Key Issue: Procedural Rigour and Withdrawal of Decision Under Appeal in Immigration and Asylum Tribunal Proceedings

Citation: [2024] UKUT 28 (IAC)
Judgment on


The case of Secretary of State for the Home Department v Col Maleci addresses several key legal principles within the UK immigration and asylum law framework, especially concerning procedural rigour in tribunal proceedings, the admissibility of late evidence, and the withdrawal of a decision under appeal. The decision explores the balance of fairness, efficiency, and adherence to the procedural rules in relation to the overriding objective of the Tribunal Procedure (First-tier Tribunal) (Immigration and Asylum Chamber) Rules 2014.

Key Facts

Col Maleci, having been granted refugee status and Indefinite Leave to Remain (ILR), faced deprivation of his British citizenship by the Secretary of State due to alleged fraud. This decision was challenged, and during tribunal proceedings, the Secretary of State failed to comply with directions regarding the submission of evidence supporting their case. As a result, the evidence was later excluded by the judge, and an attempt by the Secretary of State to withdraw the decision under appeal in order to re-issue it with the excluded evidence included was rejected by the First-tier Tribunal. This decision was appealed to the Upper Tribunal.

The legal principles under scrutiny in this case are centered around the following:

  1. Procedural Rigour and Sanction for Non-compliance: The First-tier Tribunal holds the power to issue directions with sanctions, including the exclusion of evidence for non-compliance, to ensure proceedings adhere to the overriding objective - to deal with cases fairly and justly. The principles set forth in SSHD v SS (Congo) and Others [2015] EWCA Civ 387 guide such decisions. The application of this principle is seen in the exclusion of evidence by the First-tier Tribunal judge and upheld by the Upper Tribunal due to the Secretary of State’s failure to comply with procedural directions.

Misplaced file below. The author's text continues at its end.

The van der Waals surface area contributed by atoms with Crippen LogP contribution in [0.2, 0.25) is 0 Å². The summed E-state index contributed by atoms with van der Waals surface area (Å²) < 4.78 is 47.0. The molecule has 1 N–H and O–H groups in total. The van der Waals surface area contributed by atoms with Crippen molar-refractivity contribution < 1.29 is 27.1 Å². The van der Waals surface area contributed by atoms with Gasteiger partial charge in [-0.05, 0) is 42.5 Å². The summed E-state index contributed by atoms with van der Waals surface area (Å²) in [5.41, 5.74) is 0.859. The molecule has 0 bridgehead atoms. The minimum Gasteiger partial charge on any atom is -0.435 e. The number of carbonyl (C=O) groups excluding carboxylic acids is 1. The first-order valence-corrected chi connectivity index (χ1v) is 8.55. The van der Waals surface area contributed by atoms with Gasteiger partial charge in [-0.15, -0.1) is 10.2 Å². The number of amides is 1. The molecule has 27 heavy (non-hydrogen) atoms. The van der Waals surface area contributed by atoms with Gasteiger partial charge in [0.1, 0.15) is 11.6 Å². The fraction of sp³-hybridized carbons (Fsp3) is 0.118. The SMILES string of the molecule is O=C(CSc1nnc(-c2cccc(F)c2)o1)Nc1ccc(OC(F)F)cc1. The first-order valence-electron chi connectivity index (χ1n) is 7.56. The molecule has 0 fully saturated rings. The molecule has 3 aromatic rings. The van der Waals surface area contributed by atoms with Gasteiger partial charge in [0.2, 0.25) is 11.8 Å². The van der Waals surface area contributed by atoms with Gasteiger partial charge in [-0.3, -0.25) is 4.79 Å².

2. Rule 17(2) Withdrawal of a Decision Under Appeal: Under Rule 17(2) of the Procedure Rules, the Tribunal must treat an appeal as withdrawn if the respondent (Secretary of State) notifies the Tribunal of the withdrawal of the decision to which the appeal relates. This rule was improperly applied by the First-tier Tribunal judge, who believed he had authority to accept or refuse the withdrawal of the underlying decision. The correct application of Rule 17 is provided in ZEI and others [2017] UKUT 292 (IAC), which underscores that an appeal should generally be treated as withdrawn unless there is a good reason to continue.

  3. ‘Good Reason’ for Permitting an Appeal to Continue Post Withdrawal: As set out in ZEI, the Tribunal can identify ‘good reasons’ for an appeal to continue, despite a decision being essentially nullified by withdrawal. Examples include changes in appeal rights or undue delay by the respondent. In this case, the Upper Tribunal found no good reason to allow the appeal to continue, noting that the respondent’s withdrawal aimed to incorporate previously excluded evidence, which did not prejudice the appellant’s rights or amount to an abuse of process.


The Upper Tribunal set aside the First-tier Tribunal’s decision, finding a legal error in how Rule 17(2) was applied. Furthermore, the Upper Tribunal treated the appeal as withdrawn based on guidance from ZEI, finding that the respondent’s (Secretary of State) withdrawal reason did not adversely affect the appellant’s rights or the proceedings’ integrity.


The Secretary of State for the Home Department v Col Maleci illustrates the importance of adhering to tribunal procedure in advancing a fair and efficient adjudicative process. The case emphasizes that while procedural requirements serve to ensure fairness and proper case management, the principles of justice must not be overlooked. It further clarifies procedural expectations for both litigants and adjudicators in the face of non-compliance with directions, and the proper approach to withdrawing a decision under appeal, reinforcing the primacy of procedure in the administration of justice.

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